3 Times You Are Responsible for Another Driver

When a collision occurs, identifying the at-fault driver is among the first concerns to address. When determining responsibility for damaged property and related personal injuries, courts assign negligence to the driver who caused the accident; however, the DMV explains that there are times when a person may be liable even if he or she was not in the car.

Distracted Driver

 

If you were in a collision with a reckless or negligent driver, you do not have to suffer in silence. Eric H. Woods Law Offices may be able to help you claim damages for injuries sustained in a car crash. Call 702-737-0000 to discuss your case with an experienced personal-injury lawyer in Las Vegas, and read on to find out when you are liable for another driver:

  1. When Your Employee Drives

Nevada law frequently holds employers responsible for negligent driving when an employee causes a collision within the scope of his or her job. This type of vicarious liability is the most common in courtrooms. If the other driver sues for damages, the employer is liable, provided the employee used the vehicle with permission for work purposes.

  1. When You Lend Your Car to Someone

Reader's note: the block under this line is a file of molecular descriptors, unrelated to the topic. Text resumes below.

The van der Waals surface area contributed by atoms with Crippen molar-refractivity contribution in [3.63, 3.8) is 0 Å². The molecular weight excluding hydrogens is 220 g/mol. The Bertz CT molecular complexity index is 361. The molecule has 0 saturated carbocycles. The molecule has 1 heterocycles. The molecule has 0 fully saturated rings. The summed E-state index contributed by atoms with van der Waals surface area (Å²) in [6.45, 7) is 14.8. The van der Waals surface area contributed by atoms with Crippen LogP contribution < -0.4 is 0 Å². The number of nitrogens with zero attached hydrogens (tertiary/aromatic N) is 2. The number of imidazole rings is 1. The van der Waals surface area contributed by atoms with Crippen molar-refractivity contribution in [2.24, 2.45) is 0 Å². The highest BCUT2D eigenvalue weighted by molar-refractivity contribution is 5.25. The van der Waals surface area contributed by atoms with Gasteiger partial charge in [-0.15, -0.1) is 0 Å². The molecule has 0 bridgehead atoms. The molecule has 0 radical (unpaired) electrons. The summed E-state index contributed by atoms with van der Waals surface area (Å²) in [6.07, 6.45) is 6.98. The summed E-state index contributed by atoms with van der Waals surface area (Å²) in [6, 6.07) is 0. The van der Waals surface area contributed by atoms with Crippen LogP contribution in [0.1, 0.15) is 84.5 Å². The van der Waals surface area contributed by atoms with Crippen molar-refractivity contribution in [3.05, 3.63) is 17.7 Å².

When someone else borrows your car, you become responsible for any negligent driving on his or her part. There does not have to be any relationship between the owner and the driver, and the law handles it in the same way as an employment arrangement. Before you hand over your keys to another person, remember that you may be accountable for his or her actions behind the wheel.

  1. When You Let Your Kids Drive

According to the Nevada Department of Motor Vehicles, parents are liable for any accident caused by their children when driving the family vehicle, whether parents are in the car at the time of the accident. There are two legal theories that apply to this category: negligent entrustment and family purpose doctrine.

Negligent entrustment occurs when a parent permits a minor to drive while being fully aware that the child is inexperienced, reckless or incompetent. In the event of an accident, the law allows the other driver to sue the parents for any damages. In cases involving minors, the “inexperienced” portion of this clause is the most commonly used in court.

Nevada law uses the family purpose doctrine to determine liability, which means if a parent buys a car for the family to use, he or she becomes responsible for the negligence of any family member driving that car. This issue is common when another driver seeks restitution for damages or injuries sustained in a crash that a young driver caused.

If you lend your car to a known reckless driver, the court may penalize you severely because that person might be dangerous to themselves and the greater public once behind the wheel. It is your responsibility to be selective about who drives your car.

If you have sustained injuries in a crash that a negligent driver caused, Eric H. Woods Law Offices may be able to help you get the compensation you deserve. Call a personal-injury attorney today at 702-737-0000 for legal advice.

 

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